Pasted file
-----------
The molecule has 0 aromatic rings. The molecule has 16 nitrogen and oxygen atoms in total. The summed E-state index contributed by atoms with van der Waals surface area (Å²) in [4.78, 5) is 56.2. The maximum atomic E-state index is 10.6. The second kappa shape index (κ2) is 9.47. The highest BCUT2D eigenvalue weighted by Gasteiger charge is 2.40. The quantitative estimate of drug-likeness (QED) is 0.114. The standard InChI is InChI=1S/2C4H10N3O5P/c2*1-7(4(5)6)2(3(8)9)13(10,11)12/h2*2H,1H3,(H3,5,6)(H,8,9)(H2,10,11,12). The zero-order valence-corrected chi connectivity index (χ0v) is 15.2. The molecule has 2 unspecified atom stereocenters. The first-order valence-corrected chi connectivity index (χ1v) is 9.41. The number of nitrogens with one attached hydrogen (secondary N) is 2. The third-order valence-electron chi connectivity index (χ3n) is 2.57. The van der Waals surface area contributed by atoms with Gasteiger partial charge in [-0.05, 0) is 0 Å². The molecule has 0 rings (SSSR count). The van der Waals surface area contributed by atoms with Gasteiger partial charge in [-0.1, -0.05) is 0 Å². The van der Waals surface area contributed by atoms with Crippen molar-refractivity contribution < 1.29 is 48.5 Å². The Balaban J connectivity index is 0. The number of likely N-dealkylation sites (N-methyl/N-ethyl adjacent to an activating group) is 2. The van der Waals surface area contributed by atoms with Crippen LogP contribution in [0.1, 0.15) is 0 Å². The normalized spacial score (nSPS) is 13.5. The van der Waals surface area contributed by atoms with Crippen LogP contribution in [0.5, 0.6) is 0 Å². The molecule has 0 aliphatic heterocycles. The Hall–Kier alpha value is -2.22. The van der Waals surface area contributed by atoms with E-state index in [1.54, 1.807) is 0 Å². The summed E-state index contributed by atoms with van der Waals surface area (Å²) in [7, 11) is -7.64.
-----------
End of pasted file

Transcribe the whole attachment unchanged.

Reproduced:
The molecule has 0 aromatic rings. The molecule has 16 nitrogen and oxygen atoms in total. The summed E-state index contributed by atoms with van der Waals surface area (Å²) in [4.78, 5) is 56.2. The maximum atomic E-state index is 10.6. The second kappa shape index (κ2) is 9.47. The highest BCUT2D eigenvalue weighted by Gasteiger charge is 2.40. The quantitative estimate of drug-likeness (QED) is 0.114. The standard InChI is InChI=1S/2C4H10N3O5P/c2*1-7(4(5)6)2(3(8)9)13(10,11)12/h2*2H,1H3,(H3,5,6)(H,8,9)(H2,10,11,12). The zero-order valence-corrected chi connectivity index (χ0v) is 15.2. The molecule has 2 unspecified atom stereocenters. The first-order valence-corrected chi connectivity index (χ1v) is 9.41. The number of nitrogens with one attached hydrogen (secondary N) is 2. The third-order valence-electron chi connectivity index (χ3n) is 2.57. The van der Waals surface area contributed by atoms with Gasteiger partial charge in [-0.05, 0) is 0 Å². The molecule has 0 rings (SSSR count). The van der Waals surface area contributed by atoms with Gasteiger partial charge in [-0.1, -0.05) is 0 Å². The van der Waals surface area contributed by atoms with Crippen molar-refractivity contribution < 1.29 is 48.5 Å². The Balaban J connectivity index is 0. The number of likely N-dealkylation sites (N-methyl/N-ethyl adjacent to an activating group) is 2. The van der Waals surface area contributed by atoms with Crippen LogP contribution in [0.1, 0.15) is 0 Å². The normalized spacial score (nSPS) is 13.5. The van der Waals surface area contributed by atoms with Crippen LogP contribution in [0.5, 0.6) is 0 Å². The molecule has 0 aliphatic heterocycles. The Hall–Kier alpha value is -2.22. The van der Waals surface area contributed by atoms with E-state index in [1.54, 1.807) is 0 Å². The summed E-state index contributed by atoms with van der Waals surface area (Å²) in [7, 11) is -7.64.